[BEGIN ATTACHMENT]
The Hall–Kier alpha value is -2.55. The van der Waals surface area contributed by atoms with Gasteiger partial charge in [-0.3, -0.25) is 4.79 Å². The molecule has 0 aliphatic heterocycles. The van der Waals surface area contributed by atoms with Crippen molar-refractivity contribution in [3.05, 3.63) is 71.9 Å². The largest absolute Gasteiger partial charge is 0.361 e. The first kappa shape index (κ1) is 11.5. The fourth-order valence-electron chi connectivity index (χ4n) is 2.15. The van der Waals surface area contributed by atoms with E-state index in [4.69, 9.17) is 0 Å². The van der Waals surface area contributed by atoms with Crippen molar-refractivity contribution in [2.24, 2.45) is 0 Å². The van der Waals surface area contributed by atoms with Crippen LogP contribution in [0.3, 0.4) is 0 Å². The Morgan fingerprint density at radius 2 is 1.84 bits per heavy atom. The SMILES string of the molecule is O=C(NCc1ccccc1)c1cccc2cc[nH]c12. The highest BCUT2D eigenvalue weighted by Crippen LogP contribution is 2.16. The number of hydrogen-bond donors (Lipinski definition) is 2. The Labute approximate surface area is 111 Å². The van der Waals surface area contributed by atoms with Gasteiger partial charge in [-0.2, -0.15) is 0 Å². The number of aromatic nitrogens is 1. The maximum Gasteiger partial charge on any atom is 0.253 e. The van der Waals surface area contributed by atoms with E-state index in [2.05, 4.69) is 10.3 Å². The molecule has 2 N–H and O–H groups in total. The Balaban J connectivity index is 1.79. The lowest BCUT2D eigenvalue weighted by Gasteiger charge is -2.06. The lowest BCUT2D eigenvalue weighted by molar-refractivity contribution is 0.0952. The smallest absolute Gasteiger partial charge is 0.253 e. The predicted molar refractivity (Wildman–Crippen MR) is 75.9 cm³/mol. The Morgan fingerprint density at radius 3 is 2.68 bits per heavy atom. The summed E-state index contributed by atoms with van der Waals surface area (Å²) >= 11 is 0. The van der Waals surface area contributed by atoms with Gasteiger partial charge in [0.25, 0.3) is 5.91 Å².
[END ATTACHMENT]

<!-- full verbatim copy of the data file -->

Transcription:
The Hall–Kier alpha value is -2.55. The van der Waals surface area contributed by atoms with Gasteiger partial charge in [-0.3, -0.25) is 4.79 Å². The molecule has 0 aliphatic heterocycles. The van der Waals surface area contributed by atoms with Crippen molar-refractivity contribution in [3.05, 3.63) is 71.9 Å². The largest absolute Gasteiger partial charge is 0.361 e. The first kappa shape index (κ1) is 11.5. The fourth-order valence-electron chi connectivity index (χ4n) is 2.15. The van der Waals surface area contributed by atoms with E-state index in [4.69, 9.17) is 0 Å². The van der Waals surface area contributed by atoms with Crippen molar-refractivity contribution in [2.24, 2.45) is 0 Å². The van der Waals surface area contributed by atoms with Crippen LogP contribution in [0.3, 0.4) is 0 Å². The Morgan fingerprint density at radius 2 is 1.84 bits per heavy atom. The SMILES string of the molecule is O=C(NCc1ccccc1)c1cccc2cc[nH]c12. The highest BCUT2D eigenvalue weighted by Crippen LogP contribution is 2.16. The number of hydrogen-bond donors (Lipinski definition) is 2. The Labute approximate surface area is 111 Å². The van der Waals surface area contributed by atoms with Gasteiger partial charge in [-0.2, -0.15) is 0 Å². The number of aromatic nitrogens is 1. The maximum Gasteiger partial charge on any atom is 0.253 e. The van der Waals surface area contributed by atoms with E-state index in [2.05, 4.69) is 10.3 Å². The molecule has 2 N–H and O–H groups in total. The Balaban J connectivity index is 1.79. The lowest BCUT2D eigenvalue weighted by Gasteiger charge is -2.06. The lowest BCUT2D eigenvalue weighted by molar-refractivity contribution is 0.0952. The smallest absolute Gasteiger partial charge is 0.253 e. The predicted molar refractivity (Wildman–Crippen MR) is 75.9 cm³/mol. The Morgan fingerprint density at radius 3 is 2.68 bits per heavy atom. The summed E-state index contributed by atoms with van der Waals surface area (Å²) >= 11 is 0. The van der Waals surface area contributed by atoms with Gasteiger partial charge in [0.25, 0.3) is 5.91 Å².